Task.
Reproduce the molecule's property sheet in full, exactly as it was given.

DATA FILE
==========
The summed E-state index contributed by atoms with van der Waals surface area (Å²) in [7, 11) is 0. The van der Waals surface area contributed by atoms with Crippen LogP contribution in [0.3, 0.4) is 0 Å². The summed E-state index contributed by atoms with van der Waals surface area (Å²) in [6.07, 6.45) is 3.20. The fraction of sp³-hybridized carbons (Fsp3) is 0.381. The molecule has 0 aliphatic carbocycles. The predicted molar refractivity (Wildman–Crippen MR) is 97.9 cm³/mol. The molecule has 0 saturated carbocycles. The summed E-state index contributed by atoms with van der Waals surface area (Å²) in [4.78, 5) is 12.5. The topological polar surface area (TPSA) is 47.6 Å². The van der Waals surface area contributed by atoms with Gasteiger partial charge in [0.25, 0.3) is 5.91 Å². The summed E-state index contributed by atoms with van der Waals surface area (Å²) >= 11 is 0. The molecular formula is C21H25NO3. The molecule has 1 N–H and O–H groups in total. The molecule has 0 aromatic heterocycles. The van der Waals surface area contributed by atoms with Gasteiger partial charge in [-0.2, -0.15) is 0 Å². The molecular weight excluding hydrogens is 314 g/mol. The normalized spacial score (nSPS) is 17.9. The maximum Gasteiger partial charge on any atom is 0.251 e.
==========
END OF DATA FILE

The summed E-state index contributed by atoms with van der Waals surface area (Å²) in [7, 11) is 0. The van der Waals surface area contributed by atoms with Crippen LogP contribution in [0.3, 0.4) is 0 Å². The summed E-state index contributed by atoms with van der Waals surface area (Å²) in [6.07, 6.45) is 3.20. The fraction of sp³-hybridized carbons (Fsp3) is 0.381. The molecule has 0 aliphatic carbocycles. The predicted molar refractivity (Wildman–Crippen MR) is 97.9 cm³/mol. The molecule has 0 saturated carbocycles. The summed E-state index contributed by atoms with van der Waals surface area (Å²) in [4.78, 5) is 12.5. The topological polar surface area (TPSA) is 47.6 Å². The van der Waals surface area contributed by atoms with Gasteiger partial charge in [0.25, 0.3) is 5.91 Å². The summed E-state index contributed by atoms with van der Waals surface area (Å²) >= 11 is 0. The molecular formula is C21H25NO3. The molecule has 1 N–H and O–H groups in total. The molecule has 0 aromatic heterocycles. The van der Waals surface area contributed by atoms with Gasteiger partial charge in [-0.2, -0.15) is 0 Å². The molecular weight excluding hydrogens is 314 g/mol. The normalized spacial score (nSPS) is 17.9. The maximum Gasteiger partial charge on any atom is 0.251 e.